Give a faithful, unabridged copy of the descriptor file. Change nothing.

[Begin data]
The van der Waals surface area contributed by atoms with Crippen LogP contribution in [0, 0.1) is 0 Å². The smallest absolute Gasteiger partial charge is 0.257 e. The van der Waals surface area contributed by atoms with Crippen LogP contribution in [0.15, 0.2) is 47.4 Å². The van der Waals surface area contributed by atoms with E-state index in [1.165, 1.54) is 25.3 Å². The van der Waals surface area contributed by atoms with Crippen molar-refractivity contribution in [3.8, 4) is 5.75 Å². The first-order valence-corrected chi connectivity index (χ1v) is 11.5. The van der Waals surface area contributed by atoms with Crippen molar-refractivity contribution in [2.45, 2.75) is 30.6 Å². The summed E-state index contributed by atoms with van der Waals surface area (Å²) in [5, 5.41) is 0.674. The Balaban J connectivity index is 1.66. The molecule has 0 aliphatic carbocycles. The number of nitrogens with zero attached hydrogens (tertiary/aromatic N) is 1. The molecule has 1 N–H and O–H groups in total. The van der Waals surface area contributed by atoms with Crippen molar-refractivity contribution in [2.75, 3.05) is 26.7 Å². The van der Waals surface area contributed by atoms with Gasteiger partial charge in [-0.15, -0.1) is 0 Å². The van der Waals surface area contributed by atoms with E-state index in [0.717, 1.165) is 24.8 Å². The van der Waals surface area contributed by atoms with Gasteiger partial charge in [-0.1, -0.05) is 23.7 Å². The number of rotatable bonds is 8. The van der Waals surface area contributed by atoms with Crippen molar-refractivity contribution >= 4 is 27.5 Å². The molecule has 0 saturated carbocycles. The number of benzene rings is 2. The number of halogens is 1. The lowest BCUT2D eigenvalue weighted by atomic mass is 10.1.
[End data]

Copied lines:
The van der Waals surface area contributed by atoms with Crippen LogP contribution in [0, 0.1) is 0 Å². The smallest absolute Gasteiger partial charge is 0.257 e. The van der Waals surface area contributed by atoms with Crippen LogP contribution in [0.15, 0.2) is 47.4 Å². The van der Waals surface area contributed by atoms with E-state index in [1.165, 1.54) is 25.3 Å². The van der Waals surface area contributed by atoms with Crippen molar-refractivity contribution in [3.8, 4) is 5.75 Å². The first-order valence-corrected chi connectivity index (χ1v) is 11.5. The van der Waals surface area contributed by atoms with Crippen molar-refractivity contribution in [2.45, 2.75) is 30.6 Å². The summed E-state index contributed by atoms with van der Waals surface area (Å²) in [5, 5.41) is 0.674. The Balaban J connectivity index is 1.66. The molecule has 0 aliphatic carbocycles. The number of nitrogens with zero attached hydrogens (tertiary/aromatic N) is 1. The molecule has 1 N–H and O–H groups in total. The van der Waals surface area contributed by atoms with Crippen molar-refractivity contribution in [2.75, 3.05) is 26.7 Å². The van der Waals surface area contributed by atoms with Gasteiger partial charge in [-0.15, -0.1) is 0 Å². The van der Waals surface area contributed by atoms with E-state index in [0.717, 1.165) is 24.8 Å². The van der Waals surface area contributed by atoms with Gasteiger partial charge in [-0.1, -0.05) is 23.7 Å². The number of rotatable bonds is 8. The van der Waals surface area contributed by atoms with Crippen molar-refractivity contribution >= 4 is 27.5 Å². The molecule has 0 saturated carbocycles. The number of benzene rings is 2. The number of halogens is 1. The lowest BCUT2D eigenvalue weighted by atomic mass is 10.1.